Consider these the eight deadly sins of running.
Like all athletes—and, well, humans—runners are guilty of a whole slew of bad habits. We sometimes opt for buttery pancakes instead of egg white omelets after a long run, and we’d rather go shopping (for new running gear, obviously) than spend time stretching. But while some quirks are NBD, other mistakes can seriously damage your health and your running. Here are eight of the worst mistakes you can make as a runner. Take notes, and start fixing those bad behaviors!
1. You sit around in your post-run clothes for too long.
It’s tempting to get back from a steamy summer run and to want to lay in the grass for a while or chill out with an episode (OK, fine, or a binge) of Unbreakable Kimmy Schmidt. But the longer you wade around in your damp shorts and soggy sports bra, the more likely you are to develop all kinds of infections (think yeast infections, breakouts, and more). The most vulnerable area? Anywhere there’s hair. Fungus can hang out in the follicles, causing a deep skin infection.
2. You don’t shower immediately post-run.
After you’ve ditched your sweaty garb, get thee to a shower, pronto! Sure, you’re tired, but a post-run shower will ward off icky germs and bacteria that were lingering in your shirt, shorts, and shoes. And be sure to wash and dry your feet and in between your toes to prevent Athlete’s foot. Get squeaky clean, and then snuggle up with some Netflix.
3. You fail to refuel within 30–60 minutes of finishing a run.
There are generally two types of runners: those who are ravenous after a run, and those who don’t even want to look at food, let alone ingest it immediately. But failing to take in an ideal mix of carbohydrates and protein after you’ve finished a workout can lead to a bonk later in the day, and can slow or delay your body’s recovery efforts. If you’re not ready to slam a burger, go for a protein shake, smoothie, or glass of chocolate milkright after a run. (Confused about pre-run, mid-run, and post-run fueling? We’ve got you covered.)
4. You don’t hydrate enough.
Not drinking enough on the run, especially if you’re planning to be pounding the pavement for a while, can lead to dehydration. And with that comes a whole host of complications, like headaches, fatigue, and diarrhea. Don’t make the mistake of waiting until you’re thirsty and panting—sip water at regular intervals before, during, and after your run to ensure proper fluid digestion and recovery. (Pro tip: You should weigh the same before and after you run. If you weigh significantly less after a run, you haven’t had enough to drink.)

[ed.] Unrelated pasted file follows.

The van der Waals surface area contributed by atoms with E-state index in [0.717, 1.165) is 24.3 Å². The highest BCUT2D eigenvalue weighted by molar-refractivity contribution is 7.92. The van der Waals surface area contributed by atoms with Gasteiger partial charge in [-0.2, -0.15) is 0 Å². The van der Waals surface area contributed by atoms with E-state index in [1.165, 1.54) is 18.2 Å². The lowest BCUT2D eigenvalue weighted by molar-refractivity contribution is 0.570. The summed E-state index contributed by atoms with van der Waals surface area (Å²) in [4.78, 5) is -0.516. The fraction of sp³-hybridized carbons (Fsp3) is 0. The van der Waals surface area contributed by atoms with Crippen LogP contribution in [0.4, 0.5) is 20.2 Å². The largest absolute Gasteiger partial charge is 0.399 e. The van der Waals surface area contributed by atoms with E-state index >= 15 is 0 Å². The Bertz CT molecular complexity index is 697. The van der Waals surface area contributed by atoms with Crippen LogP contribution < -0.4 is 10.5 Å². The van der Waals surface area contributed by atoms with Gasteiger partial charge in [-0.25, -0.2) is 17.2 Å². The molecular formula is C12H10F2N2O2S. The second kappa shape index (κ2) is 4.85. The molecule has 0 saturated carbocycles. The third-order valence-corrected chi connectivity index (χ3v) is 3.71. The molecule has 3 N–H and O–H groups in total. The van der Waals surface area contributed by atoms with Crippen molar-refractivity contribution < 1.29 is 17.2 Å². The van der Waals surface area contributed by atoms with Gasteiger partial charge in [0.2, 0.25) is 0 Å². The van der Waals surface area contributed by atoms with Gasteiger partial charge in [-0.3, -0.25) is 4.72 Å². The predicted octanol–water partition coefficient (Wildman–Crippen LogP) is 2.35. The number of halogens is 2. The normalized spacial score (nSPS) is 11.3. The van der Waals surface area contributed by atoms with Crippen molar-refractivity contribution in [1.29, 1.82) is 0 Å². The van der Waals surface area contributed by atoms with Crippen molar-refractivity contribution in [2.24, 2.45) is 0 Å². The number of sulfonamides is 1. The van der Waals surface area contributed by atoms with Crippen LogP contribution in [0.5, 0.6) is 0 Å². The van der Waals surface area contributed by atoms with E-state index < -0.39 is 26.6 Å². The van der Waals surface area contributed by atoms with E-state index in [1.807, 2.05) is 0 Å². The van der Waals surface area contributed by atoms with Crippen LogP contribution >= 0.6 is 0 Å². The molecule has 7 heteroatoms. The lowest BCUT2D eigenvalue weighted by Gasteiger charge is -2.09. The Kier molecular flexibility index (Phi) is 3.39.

5. You forget to plan your route.
Part of the joy of running is being able to head out the door and go wherever you want. But consider the safety risks involved. Before going for a solo run, consider telling a friend, relative, or neighbor where you’re headed (at least the general area or direction) and when you expect to be back. You can also sync your phone to an app like Strava, Nike+, Runkeeper, or MapMyRun, so your friends can see that you’re out on the roads.
6. You compare yourself to other runners.
So your friend Emily just started running last year and is already faster than you, or your “I swear I’m just a sprinter” buddy decided to try her hand at a half-marathon on a whim and totally crushed it. It’s normal to feel discouraged when other runners show natural talent or massive gains while you’re jogging along at the same pace you’ve been for months. But let their fire fuel yours, and remember that all runners have great days and bad ones. Celebrate your good days, and ignore what everyone else is doing.
7. You ignore nagging pain or other signals from your body.
That old “listen to your body” adage is no joke. Runners tend to have high thresholds for pain (we choose to run marathons, after all). But there’s a difference between a little post-workout soreness and a nagging soon-to-be injury. Runners are especially prone to IT-band, knee, and foot pain, so tune in to your body’s signals, and if you ever have sharp, shooting pain or pain that refuses to let up, stop running and see a doctor. (Promise?)
8. You don’t give an injury ample time to heal.
Congratulations! You went to the doctor and he diagnosed you with a minor stress fracture. The worst thing you can do in this situation is ignore your doctor’s advice. We’ve all done it. We want to get back on the roads and back to our training. But failing to give your body the time it needs to heal will only land you back in the same spot—or in a boot or on crutches. Recover smart and stick to doctor-approved cross-training so you can come back even stronger.